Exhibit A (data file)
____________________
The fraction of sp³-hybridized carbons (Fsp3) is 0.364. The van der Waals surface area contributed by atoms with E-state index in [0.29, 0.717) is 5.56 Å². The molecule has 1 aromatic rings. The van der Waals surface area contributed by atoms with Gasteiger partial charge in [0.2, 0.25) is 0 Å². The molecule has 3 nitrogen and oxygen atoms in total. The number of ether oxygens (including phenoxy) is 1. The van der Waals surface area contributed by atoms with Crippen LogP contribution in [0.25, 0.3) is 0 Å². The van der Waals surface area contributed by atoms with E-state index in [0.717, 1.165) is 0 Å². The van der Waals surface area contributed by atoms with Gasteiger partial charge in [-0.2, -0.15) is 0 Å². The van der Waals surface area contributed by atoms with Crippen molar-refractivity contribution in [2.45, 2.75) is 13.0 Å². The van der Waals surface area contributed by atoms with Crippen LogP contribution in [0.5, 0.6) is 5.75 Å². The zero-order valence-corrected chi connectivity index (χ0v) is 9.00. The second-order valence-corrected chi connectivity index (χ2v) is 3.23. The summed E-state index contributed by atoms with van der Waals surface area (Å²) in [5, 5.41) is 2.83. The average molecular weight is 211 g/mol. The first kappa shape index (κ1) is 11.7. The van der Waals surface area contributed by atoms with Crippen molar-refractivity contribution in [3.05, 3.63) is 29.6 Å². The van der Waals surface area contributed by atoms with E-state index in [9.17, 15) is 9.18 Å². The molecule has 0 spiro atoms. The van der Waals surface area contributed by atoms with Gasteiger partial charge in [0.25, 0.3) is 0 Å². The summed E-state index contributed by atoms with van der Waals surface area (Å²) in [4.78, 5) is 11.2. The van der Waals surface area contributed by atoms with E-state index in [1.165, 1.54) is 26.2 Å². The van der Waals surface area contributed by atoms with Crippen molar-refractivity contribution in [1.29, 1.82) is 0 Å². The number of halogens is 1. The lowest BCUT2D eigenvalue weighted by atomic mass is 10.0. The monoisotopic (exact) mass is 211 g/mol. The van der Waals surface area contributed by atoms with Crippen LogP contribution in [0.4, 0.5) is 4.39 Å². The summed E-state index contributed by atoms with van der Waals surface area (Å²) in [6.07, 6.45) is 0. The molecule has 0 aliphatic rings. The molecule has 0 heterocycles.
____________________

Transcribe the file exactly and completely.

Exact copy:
The fraction of sp³-hybridized carbons (Fsp3) is 0.364. The van der Waals surface area contributed by atoms with E-state index in [0.29, 0.717) is 5.56 Å². The molecule has 1 aromatic rings. The van der Waals surface area contributed by atoms with Gasteiger partial charge in [0.2, 0.25) is 0 Å². The molecule has 3 nitrogen and oxygen atoms in total. The number of ether oxygens (including phenoxy) is 1. The van der Waals surface area contributed by atoms with Crippen LogP contribution in [0.25, 0.3) is 0 Å². The van der Waals surface area contributed by atoms with E-state index in [0.717, 1.165) is 0 Å². The van der Waals surface area contributed by atoms with Gasteiger partial charge in [-0.2, -0.15) is 0 Å². The van der Waals surface area contributed by atoms with Crippen molar-refractivity contribution in [2.45, 2.75) is 13.0 Å². The van der Waals surface area contributed by atoms with Crippen LogP contribution in [0.5, 0.6) is 5.75 Å². The zero-order valence-corrected chi connectivity index (χ0v) is 9.00. The second-order valence-corrected chi connectivity index (χ2v) is 3.23. The summed E-state index contributed by atoms with van der Waals surface area (Å²) in [5, 5.41) is 2.83. The average molecular weight is 211 g/mol. The first kappa shape index (κ1) is 11.7. The van der Waals surface area contributed by atoms with Crippen molar-refractivity contribution in [3.05, 3.63) is 29.6 Å². The van der Waals surface area contributed by atoms with E-state index in [9.17, 15) is 9.18 Å². The molecule has 0 spiro atoms. The van der Waals surface area contributed by atoms with Gasteiger partial charge in [0.25, 0.3) is 0 Å². The summed E-state index contributed by atoms with van der Waals surface area (Å²) in [4.78, 5) is 11.2. The van der Waals surface area contributed by atoms with E-state index in [1.165, 1.54) is 26.2 Å². The van der Waals surface area contributed by atoms with Crippen molar-refractivity contribution in [1.29, 1.82) is 0 Å². The number of halogens is 1. The lowest BCUT2D eigenvalue weighted by atomic mass is 10.0. The monoisotopic (exact) mass is 211 g/mol. The van der Waals surface area contributed by atoms with Crippen LogP contribution in [0.4, 0.5) is 4.39 Å². The summed E-state index contributed by atoms with van der Waals surface area (Å²) in [6.07, 6.45) is 0. The molecule has 0 aliphatic rings. The molecule has 0 heterocycles.